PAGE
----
Sugar Industry News : February 2019
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The world price spent January bouncing around in the 12 to 13 US¢/lb range :
Again, nobody seems sure where it might go.
SUEDZUCKER ANNOUNCES FACTORY CLOSURES
At the end of last month Suedzucker announced that it was planning to cut capacity by about 12% in order to save some €100 million per annum. The company confirmed that it would be closing factories without giving details. It owns or controls through its Agrana, St Louis Sucre and Tirlemontoise subsidiaries a total of 32 beet factories across 11 European countries.
NORDZUCKER PREDICTS LOSS BUT IS MORE UPBEAT
Nordzucker announced its ¾ year results last month with profits of just €17 million [compared to previous year's equivalent figure of €143 million] and reiterating that it was expecting a loss for the full year. It too wants to cut operating costs [by about €60 million] but makes no mention of closures. It also reaffirmed that it was in 'concrete negotiations' with Mackay so let's hope that they reach a satisfactory conclusion [for Mackay's sake].
BRITISH SUGAR INCREASES PRODUCTION ESTIMATE TO 1.15 MILLION TONS
Last month British Sugar increased its 2018/19 forecast from 1.05 to 1.15 million tons, saying that, although land area and beet yields were lower than last year [a record year], sucrose content was better than anticipated.
TEREOS SPEAKS OUT ON BREXIT
Last month the head of 'Product Management' of Tereos, the French cooperative, tried to warn the UK that a Brexit without a deal would result in a higher sugar price because nearly 25% of the UK supply comes from EU imports. He seems to have overlooked the fact that Thames refinery has more than that amount in surplus capacity which cannot be used because of current EU structures. Outside of the EU, the UK will be able to import raws again and Thames will run at capacity [i.e. profitably].
TANZANIA OPENS ITS BORDER TO UGANDAN SUGAR
Tanzania and Uganda seem to have reached an accord which, inter alia, allows Tanzanian sugar to be freely exported to Uganda. However, the Ugandan producers are not particularly enthusiastic, saying that Tanzania only turns to them when they are in difficulty. Why they say that when Tanzania has a shortfall of about 290 000 t/a is difficult to understand.
Meanwhile, Tanzania is again trying to entice investors to develop more sugar estates in the country despite several previous failed attempts. There is certainly the land but is there the water?
MAURITIUS CLAIMS TO PRODUCE 600 000 T/A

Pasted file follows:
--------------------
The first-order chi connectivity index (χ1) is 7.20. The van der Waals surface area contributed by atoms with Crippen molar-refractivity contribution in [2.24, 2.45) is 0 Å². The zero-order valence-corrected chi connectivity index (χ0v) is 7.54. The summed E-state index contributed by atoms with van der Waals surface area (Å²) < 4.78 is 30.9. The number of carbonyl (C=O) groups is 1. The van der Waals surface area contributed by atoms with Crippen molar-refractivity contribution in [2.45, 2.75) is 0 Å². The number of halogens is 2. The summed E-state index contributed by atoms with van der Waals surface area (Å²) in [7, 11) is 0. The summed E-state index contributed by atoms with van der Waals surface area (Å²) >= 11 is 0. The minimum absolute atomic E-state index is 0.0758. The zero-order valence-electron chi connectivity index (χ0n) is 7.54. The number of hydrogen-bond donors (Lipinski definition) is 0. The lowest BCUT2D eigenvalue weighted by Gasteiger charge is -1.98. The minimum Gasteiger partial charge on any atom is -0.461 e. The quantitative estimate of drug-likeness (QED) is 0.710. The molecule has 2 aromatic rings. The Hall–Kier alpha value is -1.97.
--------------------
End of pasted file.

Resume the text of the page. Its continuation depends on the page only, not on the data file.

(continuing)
A press report last month quoted the CEO of the Mauritius Commercial Bank as claiming that Mauritius produces, on average, 600 000 t/a of sugar and that 530 000 t/a is exported to 'the EU and the UK'. In practice, you have to go back to 2004 to find the last time that the country's production was 600 000 t/a. The latest production figures suggest that it is currently about 350 000 t/a.
On the other hand, the gentleman was very up to date – actually slightly premature – in his description of the export destination(s).
INDIA TO INCREASE MINIMUM SELLING PRICE?
It is being reported that India's federal government is about to increase the minimum selling price for sugar by 10% in order to again ease the pressure on the sugar millers. However, it is only three months before the next general election so to do so would work against the current government.
MAHARASHTRA TO ALLOW PART CANE PAYMENT IN SUGAR?
The sugar commission in Maharashtra has apparently approved in principle the payment of part of the cane cost in sugar rather than in cash. From the commission's point of view it is seen as a solution to the problem of large payment arears and the excess sugar in India in general. The move seems to meet with approval from the farmers but it is likely to meet opposition from the sugar traders.
OLAM TO SHUT ITS SUGAR DESK
Olam, the Singapore based trading house, has announced that it will close its sugar desk but it has not made any comment about its sugar assets. It owns two factories in India and, as we reported a year ago, it merged its Indonesian refinery at Cilicap into a JV with Mitr Phol.
NORTH QUEENSLAND FLOODING
As the month of January came to a close, there was a convergence zone involving a 'very active' monsoon band and a moist equatorial air sitting over northern Queensland. It was dumping considerable rain and flooding, expected to get much worse, was starting to occur. This will inevitably affect the cane crop in the region.